if you ride Muni in the muck or loose stuff you'll want deep knobbies with a lot of space in between them, for sticking to rocks you want a soft tire. for street, you'll want shallower knobbies, less space between them, and a firmer rubber. Look around for aggressive "inverse tread" tires. if you want something easier to remove, and even lighter, then kevlar beaded tires are nice.
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Old 2010-03-31, 07:53 PM   #5
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My inclination to replace the tube is based on its deformity. Generally patches are fine. If the tube is unevenly stretched out I personally wouldn't waste my time with it but it may well work.

I have K RADs on one of my bikes and one of my unicycles (both 24"). They work very well on and off road. Another bike of mine and one of my GFs have Holy Rollers (20" & 24"). They are very similar but lighter in weight, a little more expensive and slightly less rolling resistance (very slight). I am tempted to say the Holy Rollers have a tiny bit less traction but have no science to back it up.
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Old 2010-03-31, 11:45 PM   #6
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A new tube it pretty cheep. Maybe $10.00. If you do not have a patch kit its another expence. When I put in a new tube i take out the valve and pump it up a few times and let the air out. That should straighten out the tube. It is kind of hard to get put it in and not have any wrinkles in it. By pumping it us and letting the air out should take out any wrinkles.
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Old 2010-04-01, 12:01 AM   #7
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In my experience it is not really "playing it safe" to put in a new tube. In the almost 10 years that I was at a bike shop I saw more tubes with faulty seams, and bad vulcanizing at the valve than I saw with bad patches. Normally the reason people get a second flat with a patched tube is that they never dealt with the culprit. You need to make sure that if there is a thorn you remove it, and if it's a snake bite you use more pressure. There are a lot of reasons to patch a tube, but only a few to replace one. If you don't deal with the problem you will continue to get flats with the new tube as well. In this case you really need to make sure that you don't twist the tube, and put folds in it while you are installing it. Do this with a patched or new tube and you won't have a sequel.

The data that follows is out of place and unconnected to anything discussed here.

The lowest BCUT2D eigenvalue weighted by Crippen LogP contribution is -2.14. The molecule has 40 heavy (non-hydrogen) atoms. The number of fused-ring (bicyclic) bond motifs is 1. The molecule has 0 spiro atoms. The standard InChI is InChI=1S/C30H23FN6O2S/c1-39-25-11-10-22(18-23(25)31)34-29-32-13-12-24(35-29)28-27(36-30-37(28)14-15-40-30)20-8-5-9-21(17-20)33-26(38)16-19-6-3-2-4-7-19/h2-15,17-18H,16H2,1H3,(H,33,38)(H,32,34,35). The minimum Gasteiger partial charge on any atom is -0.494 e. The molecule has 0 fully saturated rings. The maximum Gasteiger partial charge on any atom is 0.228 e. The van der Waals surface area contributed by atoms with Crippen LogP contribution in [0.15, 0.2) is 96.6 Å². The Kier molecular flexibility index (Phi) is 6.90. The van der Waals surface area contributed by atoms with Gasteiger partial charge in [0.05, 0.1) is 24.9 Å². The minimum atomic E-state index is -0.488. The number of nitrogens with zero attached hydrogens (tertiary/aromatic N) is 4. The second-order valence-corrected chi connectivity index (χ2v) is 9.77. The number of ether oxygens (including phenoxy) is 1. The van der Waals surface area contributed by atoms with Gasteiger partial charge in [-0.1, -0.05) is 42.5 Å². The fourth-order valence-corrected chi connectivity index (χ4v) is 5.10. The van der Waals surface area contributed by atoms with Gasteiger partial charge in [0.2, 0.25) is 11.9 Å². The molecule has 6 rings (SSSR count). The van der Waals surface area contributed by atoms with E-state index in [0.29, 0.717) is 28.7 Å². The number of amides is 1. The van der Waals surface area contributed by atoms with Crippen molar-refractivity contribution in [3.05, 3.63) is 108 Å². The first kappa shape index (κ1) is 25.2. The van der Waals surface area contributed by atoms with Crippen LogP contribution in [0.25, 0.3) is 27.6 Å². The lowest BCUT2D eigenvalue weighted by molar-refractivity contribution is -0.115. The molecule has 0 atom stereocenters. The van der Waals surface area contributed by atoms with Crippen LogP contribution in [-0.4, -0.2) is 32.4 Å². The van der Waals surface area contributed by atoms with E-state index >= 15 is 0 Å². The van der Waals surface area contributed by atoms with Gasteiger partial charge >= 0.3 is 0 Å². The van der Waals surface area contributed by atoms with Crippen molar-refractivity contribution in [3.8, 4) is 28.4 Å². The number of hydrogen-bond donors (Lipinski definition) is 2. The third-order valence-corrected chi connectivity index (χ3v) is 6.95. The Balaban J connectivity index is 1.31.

I would say that if you can find the hole in your tube, and the tube has proven itself otherwise, it is "playing it safe" to patch it.
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Old 2010-04-01, 07:15 AM   #8
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you could patch the tube and leave it fully inflated, uninstalled overnight which will stretch the tube and perhaps straighten it out a little (and will also confirm you've done a decent repair). If you're still unhappy with it buy another tube.
And for another opinion I would go for a standard 24" tube, it still fills a 24x3" and I've not had a puncture with that combination yet.
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Old 2010-04-01, 07:31 AM   #9
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I am a patcher but in this case I would be tempted to replace the tube since we don't know how much it has been rubbed from being twisted in the tire and there may be more areas just waiting to let go. Standard 26" tube is probably a good idea if you want to save weight on a tube for a 24x3. It just might be a bit tough to get the tube in position without any folds since it will be sort of long when slightly inflated for installation.


On the subject of a tire i have a Hookworm that I used for cruising around town and the occasional jaunt on the trails. It is really heavy for its size but has very stable sidewalls and is a great tire as long as the ground is dry. It had surprisingly good grip is almost anything dry but as soon as there is some water the tire seems to loose all traction.
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Old 2010-04-01, 01:14 PM   #10
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At this point pictures would probably give us the answer. You can usually see how much of the tube was folded on the tube itself. I have certainly replaced tubes before, and this may be a good time to do it; however, If you use one of the long oval patches and place it along the fold it will reinforce the area as well as patching the hole.

In the end, whether new tube or patch, it's the installation that needs work.
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Old 2010-04-01, 06:29 PM   #11
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Thanks everyone. I have changed many bicycle tires and have never had a problem. This is my first unicycle flat. The tube came in the tire this way (not from UDC). I was surprised to see how the tube was not just folded but twisted completely around in two places. I can patch the hole no problem. I was just concerned about the "warped" shape of the tube. I haven't fixed it yet since I've been riding the 26". That will be tomorrow's project since the weather is not going to be so nice.